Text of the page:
How to reckon a cricket match as first-class

November 7, 2017 | By

Cricket is a team game. As such a cricket match is played between two sides comprising eleven players each. But if both sides want to play a match with more or less than eleven players, they can still play a legitimate match. If, however they chose to play with more than eleven players each side, only eleven players would be allowed to field at a time and the remaining two players would stay outside the field of play. But all the thirteen players are entitled to bat and bowl normally.

The Laws of Cricket do not say which matches should have eleven players-a-side and which more or less than eleven. Is it due to an anomaly in the Laws that the number of players is not fixed or has it anything to do with the status of a match? In fact neither is the case.

By design, the Laws of Cricket are meant to apply to all players alike irrespective of their ages, genders or skills and are capable of dealing with any conceivable situation, fairly. For instance if the number of players were fixed at eleven-a-side, all those not being able to raise eleven players for themselves won’t be able to play a cricket match.

But the common observation is that in almost every cricket match the competing sides comprise eleven players each. It has nothing to do with the status of a match but appears as a loose bifurcation between competitive cricket and social cricket. But then there are instances where 12-a-side matches have been highly competitive and 11-a-side completely social.

On the other hand those who want all of their thirteen players, for example, to play won’t be able to play a cricket match. Thus cricket would be restricted. It’s said, and truly so that ‘cricket owes much of its enjoyment and appeal’ to the Laws of Cricket.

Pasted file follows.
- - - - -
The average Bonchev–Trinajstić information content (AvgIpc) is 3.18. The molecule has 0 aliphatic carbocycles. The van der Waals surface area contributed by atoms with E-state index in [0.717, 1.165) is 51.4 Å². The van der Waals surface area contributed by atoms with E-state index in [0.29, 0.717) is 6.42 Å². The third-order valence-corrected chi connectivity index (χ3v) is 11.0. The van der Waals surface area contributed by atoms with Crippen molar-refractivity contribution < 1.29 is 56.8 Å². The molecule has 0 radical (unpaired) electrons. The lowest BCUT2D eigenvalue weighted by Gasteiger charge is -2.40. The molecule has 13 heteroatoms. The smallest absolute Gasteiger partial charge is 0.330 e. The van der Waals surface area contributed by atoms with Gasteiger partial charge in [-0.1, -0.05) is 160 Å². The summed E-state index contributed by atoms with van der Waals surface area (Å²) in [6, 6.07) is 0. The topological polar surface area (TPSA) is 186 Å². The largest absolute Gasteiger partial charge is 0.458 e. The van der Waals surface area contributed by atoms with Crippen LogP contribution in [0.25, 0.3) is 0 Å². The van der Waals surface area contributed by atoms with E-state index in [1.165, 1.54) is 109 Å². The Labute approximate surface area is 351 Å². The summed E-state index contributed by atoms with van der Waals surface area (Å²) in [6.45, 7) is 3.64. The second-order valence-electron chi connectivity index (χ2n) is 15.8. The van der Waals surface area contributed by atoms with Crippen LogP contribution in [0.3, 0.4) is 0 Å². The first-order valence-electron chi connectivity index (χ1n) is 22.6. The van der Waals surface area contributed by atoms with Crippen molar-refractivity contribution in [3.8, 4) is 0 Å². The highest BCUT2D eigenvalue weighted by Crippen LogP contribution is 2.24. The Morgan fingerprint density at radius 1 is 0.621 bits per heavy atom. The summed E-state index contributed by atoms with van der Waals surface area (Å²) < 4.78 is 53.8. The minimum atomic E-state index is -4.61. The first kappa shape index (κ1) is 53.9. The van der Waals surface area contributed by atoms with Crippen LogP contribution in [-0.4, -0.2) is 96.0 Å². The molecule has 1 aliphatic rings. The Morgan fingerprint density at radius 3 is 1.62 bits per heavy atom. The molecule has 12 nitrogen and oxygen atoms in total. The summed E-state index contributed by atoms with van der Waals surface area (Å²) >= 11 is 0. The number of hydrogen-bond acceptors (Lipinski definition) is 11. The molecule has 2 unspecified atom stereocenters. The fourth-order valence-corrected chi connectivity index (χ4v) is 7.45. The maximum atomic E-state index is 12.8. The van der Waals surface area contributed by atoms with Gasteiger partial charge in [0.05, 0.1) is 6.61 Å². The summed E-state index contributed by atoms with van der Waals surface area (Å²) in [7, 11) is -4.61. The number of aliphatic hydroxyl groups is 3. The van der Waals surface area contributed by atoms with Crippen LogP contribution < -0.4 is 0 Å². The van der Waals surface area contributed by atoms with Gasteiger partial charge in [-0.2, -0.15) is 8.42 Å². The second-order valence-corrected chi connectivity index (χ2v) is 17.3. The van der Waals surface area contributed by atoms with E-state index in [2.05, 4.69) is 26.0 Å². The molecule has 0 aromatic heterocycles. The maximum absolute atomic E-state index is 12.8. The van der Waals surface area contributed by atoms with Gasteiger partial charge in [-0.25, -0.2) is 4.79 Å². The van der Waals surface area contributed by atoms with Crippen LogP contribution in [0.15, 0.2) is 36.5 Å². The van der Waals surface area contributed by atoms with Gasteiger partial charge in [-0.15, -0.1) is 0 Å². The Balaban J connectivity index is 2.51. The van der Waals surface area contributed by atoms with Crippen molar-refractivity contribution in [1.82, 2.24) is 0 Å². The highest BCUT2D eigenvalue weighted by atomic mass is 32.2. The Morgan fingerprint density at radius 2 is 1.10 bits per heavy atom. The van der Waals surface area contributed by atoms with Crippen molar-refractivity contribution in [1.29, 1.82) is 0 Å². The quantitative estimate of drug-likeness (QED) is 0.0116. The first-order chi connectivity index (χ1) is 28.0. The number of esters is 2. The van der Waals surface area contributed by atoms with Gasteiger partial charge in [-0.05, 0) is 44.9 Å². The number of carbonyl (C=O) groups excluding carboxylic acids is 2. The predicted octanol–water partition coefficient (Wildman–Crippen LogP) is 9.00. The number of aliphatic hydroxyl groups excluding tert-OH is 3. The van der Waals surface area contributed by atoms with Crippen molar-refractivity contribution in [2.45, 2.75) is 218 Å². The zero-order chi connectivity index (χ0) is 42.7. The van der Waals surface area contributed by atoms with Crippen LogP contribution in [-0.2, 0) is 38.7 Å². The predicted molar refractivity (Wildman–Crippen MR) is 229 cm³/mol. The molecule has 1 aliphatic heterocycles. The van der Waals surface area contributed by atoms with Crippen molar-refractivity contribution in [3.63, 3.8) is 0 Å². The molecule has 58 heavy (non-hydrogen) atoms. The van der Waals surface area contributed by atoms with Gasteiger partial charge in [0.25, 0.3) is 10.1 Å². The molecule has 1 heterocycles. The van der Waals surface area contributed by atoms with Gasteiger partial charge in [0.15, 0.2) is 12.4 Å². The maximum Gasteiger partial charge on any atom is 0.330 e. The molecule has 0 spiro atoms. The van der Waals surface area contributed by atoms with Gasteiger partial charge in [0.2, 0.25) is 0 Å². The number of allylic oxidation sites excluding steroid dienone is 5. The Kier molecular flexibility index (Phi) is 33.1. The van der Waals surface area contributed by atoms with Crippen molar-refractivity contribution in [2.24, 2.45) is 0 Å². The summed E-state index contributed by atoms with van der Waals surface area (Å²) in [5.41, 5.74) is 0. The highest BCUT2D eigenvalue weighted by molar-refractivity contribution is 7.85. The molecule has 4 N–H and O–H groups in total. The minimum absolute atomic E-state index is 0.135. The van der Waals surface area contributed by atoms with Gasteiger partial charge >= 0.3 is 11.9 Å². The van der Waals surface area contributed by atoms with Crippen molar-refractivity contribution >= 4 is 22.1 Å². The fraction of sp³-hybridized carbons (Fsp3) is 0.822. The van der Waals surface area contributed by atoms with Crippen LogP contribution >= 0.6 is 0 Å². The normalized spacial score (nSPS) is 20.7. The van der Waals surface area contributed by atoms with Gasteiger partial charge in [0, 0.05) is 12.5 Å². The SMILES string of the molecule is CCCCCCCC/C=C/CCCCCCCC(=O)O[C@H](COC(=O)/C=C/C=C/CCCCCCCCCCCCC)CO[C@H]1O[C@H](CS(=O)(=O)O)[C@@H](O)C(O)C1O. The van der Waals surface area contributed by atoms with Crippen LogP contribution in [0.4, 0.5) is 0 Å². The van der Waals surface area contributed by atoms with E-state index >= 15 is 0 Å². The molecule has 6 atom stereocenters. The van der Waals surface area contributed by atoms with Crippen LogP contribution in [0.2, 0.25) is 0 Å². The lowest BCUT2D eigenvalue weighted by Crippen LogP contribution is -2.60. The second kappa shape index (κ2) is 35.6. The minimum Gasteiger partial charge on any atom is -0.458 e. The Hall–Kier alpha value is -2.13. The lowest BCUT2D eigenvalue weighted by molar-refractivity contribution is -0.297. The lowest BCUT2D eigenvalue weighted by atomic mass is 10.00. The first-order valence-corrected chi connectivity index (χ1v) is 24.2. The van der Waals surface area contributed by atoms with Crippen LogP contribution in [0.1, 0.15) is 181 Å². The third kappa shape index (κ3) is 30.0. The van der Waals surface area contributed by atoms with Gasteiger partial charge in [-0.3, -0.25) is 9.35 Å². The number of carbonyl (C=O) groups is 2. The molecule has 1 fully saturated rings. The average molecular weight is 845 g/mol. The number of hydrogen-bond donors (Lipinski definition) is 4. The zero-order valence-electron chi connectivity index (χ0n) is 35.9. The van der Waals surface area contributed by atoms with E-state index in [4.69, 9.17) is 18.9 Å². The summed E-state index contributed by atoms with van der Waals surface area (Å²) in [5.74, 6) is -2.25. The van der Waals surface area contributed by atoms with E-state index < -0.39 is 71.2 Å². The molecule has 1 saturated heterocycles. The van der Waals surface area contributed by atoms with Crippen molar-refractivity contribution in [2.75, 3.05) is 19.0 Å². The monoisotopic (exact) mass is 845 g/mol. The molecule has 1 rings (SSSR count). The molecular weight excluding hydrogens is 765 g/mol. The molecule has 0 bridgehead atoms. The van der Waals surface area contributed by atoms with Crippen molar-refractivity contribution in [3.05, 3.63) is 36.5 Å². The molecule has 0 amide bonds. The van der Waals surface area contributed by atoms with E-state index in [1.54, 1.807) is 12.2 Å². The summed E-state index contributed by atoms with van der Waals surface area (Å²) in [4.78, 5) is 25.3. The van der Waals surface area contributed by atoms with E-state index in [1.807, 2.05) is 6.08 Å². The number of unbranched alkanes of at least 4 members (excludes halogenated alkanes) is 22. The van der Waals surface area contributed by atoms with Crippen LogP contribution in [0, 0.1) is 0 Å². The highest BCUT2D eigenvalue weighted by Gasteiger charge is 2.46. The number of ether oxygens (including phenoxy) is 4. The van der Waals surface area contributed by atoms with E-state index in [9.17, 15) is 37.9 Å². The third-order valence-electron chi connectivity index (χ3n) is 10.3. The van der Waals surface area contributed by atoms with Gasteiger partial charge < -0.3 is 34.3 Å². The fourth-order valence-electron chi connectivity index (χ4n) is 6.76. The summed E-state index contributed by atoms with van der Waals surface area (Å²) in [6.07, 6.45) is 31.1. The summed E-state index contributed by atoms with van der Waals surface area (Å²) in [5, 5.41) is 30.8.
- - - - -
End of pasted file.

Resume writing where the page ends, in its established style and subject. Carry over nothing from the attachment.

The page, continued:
Like the number of players on each side not being fixed, the duration of a match, the number of innings in a match or the size of a cricket ground is not fixed either. A cricket match can be played properly according to the convenience of availability – availability of players, time and size of field of play.

But the common observation is that in almost every cricket match the competing sides comprise eleven players each. It has nothing to do with the status of a match but appears as a loose bifurcation between competitive cricket and social cricket. But then there are instances where 12-a-side matches have been highly competitive and 11-a-side completely social.

 

Although the number of players in a side or the duration of a cricket match had not been of much interest to the players or the followers of the game for a long time, yet it certainly had been confusing for historians who wanted to keep statistical records of the game but could not do so in the absence of an authentic classification of competitions. It was therefore in the fitness of things that at least First Class Cricket was separated from the rest of it ending the confusion as to which matches could be regarded as First Class.

But the common observation is that in almost every cricket match the competing sides comprise eleven players each. It has nothing to do with the status of a match but appears as a loose bifurcation between competitive cricket and social cricket. But then there are instances where 12-a-side matches have been highly competitive and 11-a-side completely social.